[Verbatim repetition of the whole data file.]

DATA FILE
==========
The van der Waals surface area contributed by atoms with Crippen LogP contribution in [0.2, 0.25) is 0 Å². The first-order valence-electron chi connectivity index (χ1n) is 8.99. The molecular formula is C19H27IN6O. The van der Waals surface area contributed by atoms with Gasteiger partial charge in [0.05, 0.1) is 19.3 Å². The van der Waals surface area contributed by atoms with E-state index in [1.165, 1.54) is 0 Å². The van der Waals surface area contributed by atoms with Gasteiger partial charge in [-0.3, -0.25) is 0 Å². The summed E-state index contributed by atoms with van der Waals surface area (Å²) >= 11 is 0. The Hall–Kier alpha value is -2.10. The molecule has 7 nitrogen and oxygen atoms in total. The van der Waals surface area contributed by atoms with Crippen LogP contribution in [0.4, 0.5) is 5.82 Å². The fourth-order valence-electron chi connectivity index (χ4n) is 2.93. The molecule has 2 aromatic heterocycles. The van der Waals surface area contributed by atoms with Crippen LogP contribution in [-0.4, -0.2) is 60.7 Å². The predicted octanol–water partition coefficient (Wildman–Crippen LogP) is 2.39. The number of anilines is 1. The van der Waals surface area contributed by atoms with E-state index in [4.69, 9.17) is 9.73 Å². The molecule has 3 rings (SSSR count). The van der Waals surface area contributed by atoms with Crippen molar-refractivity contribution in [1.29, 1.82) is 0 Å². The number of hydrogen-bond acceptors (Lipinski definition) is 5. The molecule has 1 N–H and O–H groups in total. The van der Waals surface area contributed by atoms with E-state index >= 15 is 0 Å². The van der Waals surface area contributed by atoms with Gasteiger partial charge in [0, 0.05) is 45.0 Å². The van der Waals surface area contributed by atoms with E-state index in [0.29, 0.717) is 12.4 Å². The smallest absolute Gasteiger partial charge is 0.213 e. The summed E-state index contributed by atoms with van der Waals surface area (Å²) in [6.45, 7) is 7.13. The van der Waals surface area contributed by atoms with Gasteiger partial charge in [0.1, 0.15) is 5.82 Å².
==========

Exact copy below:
The van der Waals surface area contributed by atoms with Crippen LogP contribution in [0.2, 0.25) is 0 Å². The first-order valence-electron chi connectivity index (χ1n) is 8.99. The molecular formula is C19H27IN6O. The van der Waals surface area contributed by atoms with Gasteiger partial charge in [0.05, 0.1) is 19.3 Å². The van der Waals surface area contributed by atoms with E-state index in [1.165, 1.54) is 0 Å². The van der Waals surface area contributed by atoms with Gasteiger partial charge in [-0.3, -0.25) is 0 Å². The summed E-state index contributed by atoms with van der Waals surface area (Å²) >= 11 is 0. The Hall–Kier alpha value is -2.10. The molecule has 7 nitrogen and oxygen atoms in total. The van der Waals surface area contributed by atoms with Crippen LogP contribution in [0.4, 0.5) is 5.82 Å². The fourth-order valence-electron chi connectivity index (χ4n) is 2.93. The molecule has 2 aromatic heterocycles. The van der Waals surface area contributed by atoms with Crippen LogP contribution in [-0.4, -0.2) is 60.7 Å². The predicted octanol–water partition coefficient (Wildman–Crippen LogP) is 2.39. The number of anilines is 1. The van der Waals surface area contributed by atoms with E-state index in [4.69, 9.17) is 9.73 Å². The molecule has 3 rings (SSSR count). The van der Waals surface area contributed by atoms with Crippen molar-refractivity contribution in [1.29, 1.82) is 0 Å². The number of hydrogen-bond acceptors (Lipinski definition) is 5. The molecule has 1 N–H and O–H groups in total. The van der Waals surface area contributed by atoms with E-state index >= 15 is 0 Å². The van der Waals surface area contributed by atoms with Gasteiger partial charge in [0, 0.05) is 45.0 Å². The van der Waals surface area contributed by atoms with E-state index in [0.29, 0.717) is 12.4 Å². The smallest absolute Gasteiger partial charge is 0.213 e. The summed E-state index contributed by atoms with van der Waals surface area (Å²) in [6.45, 7) is 7.13. The van der Waals surface area contributed by atoms with Gasteiger partial charge in [0.1, 0.15) is 5.82 Å².